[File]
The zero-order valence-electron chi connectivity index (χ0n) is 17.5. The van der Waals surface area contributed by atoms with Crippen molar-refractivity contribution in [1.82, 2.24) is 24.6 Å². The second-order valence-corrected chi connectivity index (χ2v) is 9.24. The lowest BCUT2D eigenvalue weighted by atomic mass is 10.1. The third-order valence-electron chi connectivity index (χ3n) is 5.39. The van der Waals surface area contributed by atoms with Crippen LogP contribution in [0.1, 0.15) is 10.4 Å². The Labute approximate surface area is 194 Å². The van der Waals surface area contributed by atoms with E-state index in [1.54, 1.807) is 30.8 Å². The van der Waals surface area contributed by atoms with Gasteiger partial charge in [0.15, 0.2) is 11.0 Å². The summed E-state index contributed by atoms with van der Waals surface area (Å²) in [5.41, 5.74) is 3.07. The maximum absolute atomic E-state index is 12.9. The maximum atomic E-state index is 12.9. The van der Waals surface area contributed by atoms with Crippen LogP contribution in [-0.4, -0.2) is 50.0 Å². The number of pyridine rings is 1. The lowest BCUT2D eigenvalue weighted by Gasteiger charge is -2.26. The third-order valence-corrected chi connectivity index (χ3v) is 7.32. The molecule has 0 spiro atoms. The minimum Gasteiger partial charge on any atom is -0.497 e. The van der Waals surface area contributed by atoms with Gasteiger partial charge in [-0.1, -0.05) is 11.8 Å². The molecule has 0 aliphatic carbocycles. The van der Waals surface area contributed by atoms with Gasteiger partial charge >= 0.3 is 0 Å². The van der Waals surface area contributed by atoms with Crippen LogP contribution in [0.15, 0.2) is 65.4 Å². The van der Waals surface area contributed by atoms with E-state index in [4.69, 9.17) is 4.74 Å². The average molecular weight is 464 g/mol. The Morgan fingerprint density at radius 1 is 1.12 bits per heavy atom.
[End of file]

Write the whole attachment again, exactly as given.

The zero-order valence-electron chi connectivity index (χ0n) is 17.5. The van der Waals surface area contributed by atoms with Crippen molar-refractivity contribution in [1.82, 2.24) is 24.6 Å². The second-order valence-corrected chi connectivity index (χ2v) is 9.24. The lowest BCUT2D eigenvalue weighted by atomic mass is 10.1. The third-order valence-electron chi connectivity index (χ3n) is 5.39. The van der Waals surface area contributed by atoms with Crippen LogP contribution in [0.1, 0.15) is 10.4 Å². The Labute approximate surface area is 194 Å². The van der Waals surface area contributed by atoms with E-state index in [1.54, 1.807) is 30.8 Å². The van der Waals surface area contributed by atoms with Gasteiger partial charge in [0.15, 0.2) is 11.0 Å². The summed E-state index contributed by atoms with van der Waals surface area (Å²) in [5.41, 5.74) is 3.07. The maximum absolute atomic E-state index is 12.9. The maximum atomic E-state index is 12.9. The van der Waals surface area contributed by atoms with Crippen LogP contribution in [-0.4, -0.2) is 50.0 Å². The number of pyridine rings is 1. The lowest BCUT2D eigenvalue weighted by Gasteiger charge is -2.26. The third-order valence-corrected chi connectivity index (χ3v) is 7.32. The molecule has 0 spiro atoms. The minimum Gasteiger partial charge on any atom is -0.497 e. The van der Waals surface area contributed by atoms with Gasteiger partial charge in [-0.1, -0.05) is 11.8 Å². The molecule has 0 aliphatic carbocycles. The van der Waals surface area contributed by atoms with Gasteiger partial charge >= 0.3 is 0 Å². The van der Waals surface area contributed by atoms with Crippen LogP contribution in [0.15, 0.2) is 65.4 Å². The van der Waals surface area contributed by atoms with E-state index in [4.69, 9.17) is 4.74 Å². The average molecular weight is 464 g/mol. The Morgan fingerprint density at radius 1 is 1.12 bits per heavy atom.